This symphony turns a hundred in December – plus we’re in a Sibelius anniversary year – and I’m so hoping I get to hear at least one performance of it in 2015.

Symphony #6, 1906

Gustav Mahler. I wrote an essay describing the sixth here. Three years later, I still feel exactly the same about it: I don’t even know if I like this piece. But it feels like the biggest sixth to me. So there it is.

Symphony #7, 1811-1812

Ludwig van Beethoven. The best symphony. (It was also, coincidentally, on the first concert I ever got a paycheck for playing.) I love when the first page, with all its super-exposed (maybe even fussy…?) scales, drifts into an exuberant dance. The second movement is ethereal; I think everyone who hears it has to stop whatever they’re doing to say, what is that? The galloping third movement seems to be a prequel hinting at something explosive…but what? WELL, THE FOURTH MOVEMENT, THAT’S WHAT. As a musician, I haven’t had a much more fulfilling moment than scrubbing away while the churning bass line seesaws away below. The exhilaration of this piece played well live is just exhausting! Keep your Third, your Fifth, your Sixth, even your Ninth. Beethoven Seven is where it’s at.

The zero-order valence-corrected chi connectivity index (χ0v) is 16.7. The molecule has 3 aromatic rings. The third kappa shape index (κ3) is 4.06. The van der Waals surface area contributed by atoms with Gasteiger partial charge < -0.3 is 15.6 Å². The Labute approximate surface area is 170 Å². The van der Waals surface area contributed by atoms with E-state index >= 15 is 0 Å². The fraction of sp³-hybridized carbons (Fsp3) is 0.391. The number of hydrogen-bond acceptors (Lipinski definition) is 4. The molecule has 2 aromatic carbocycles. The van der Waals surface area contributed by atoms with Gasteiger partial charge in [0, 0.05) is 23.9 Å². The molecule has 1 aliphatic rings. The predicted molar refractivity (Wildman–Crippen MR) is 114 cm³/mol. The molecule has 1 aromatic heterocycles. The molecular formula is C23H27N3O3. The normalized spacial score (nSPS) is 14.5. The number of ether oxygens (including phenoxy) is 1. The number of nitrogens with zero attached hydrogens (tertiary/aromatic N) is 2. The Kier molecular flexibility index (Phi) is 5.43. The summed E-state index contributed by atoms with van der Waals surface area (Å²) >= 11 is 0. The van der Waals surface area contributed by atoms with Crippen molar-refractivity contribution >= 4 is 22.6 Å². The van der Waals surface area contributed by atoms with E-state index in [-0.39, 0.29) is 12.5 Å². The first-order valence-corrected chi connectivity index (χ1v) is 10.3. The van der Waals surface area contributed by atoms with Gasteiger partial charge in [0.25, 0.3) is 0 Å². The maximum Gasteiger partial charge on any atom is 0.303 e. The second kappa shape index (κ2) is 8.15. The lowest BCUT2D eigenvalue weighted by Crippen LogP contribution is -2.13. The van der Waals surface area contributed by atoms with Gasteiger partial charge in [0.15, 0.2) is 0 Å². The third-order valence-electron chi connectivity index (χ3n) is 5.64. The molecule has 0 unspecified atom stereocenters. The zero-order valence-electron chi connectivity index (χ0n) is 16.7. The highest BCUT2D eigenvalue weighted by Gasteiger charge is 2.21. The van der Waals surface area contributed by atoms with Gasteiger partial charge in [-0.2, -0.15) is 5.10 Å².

Symphony #8, 1822

Franz Schubert “Unfinished.” I dunno. It’s gorgeous. It’s dramatic. Its themes stick with you forever, even after just a single listen. It has a gripping musicological mystery behind it. It’s by a twenty-five-year-old, and twenty-five-year-olds are uniquely brilliant and charming. Also, I, um, don’t know a lot of eighths. I was feeling a bit unoriginal about this choice until I saw it’s Alex Ross’s favorite eighth, too, so, you know. So there.

Symphony #9, 1893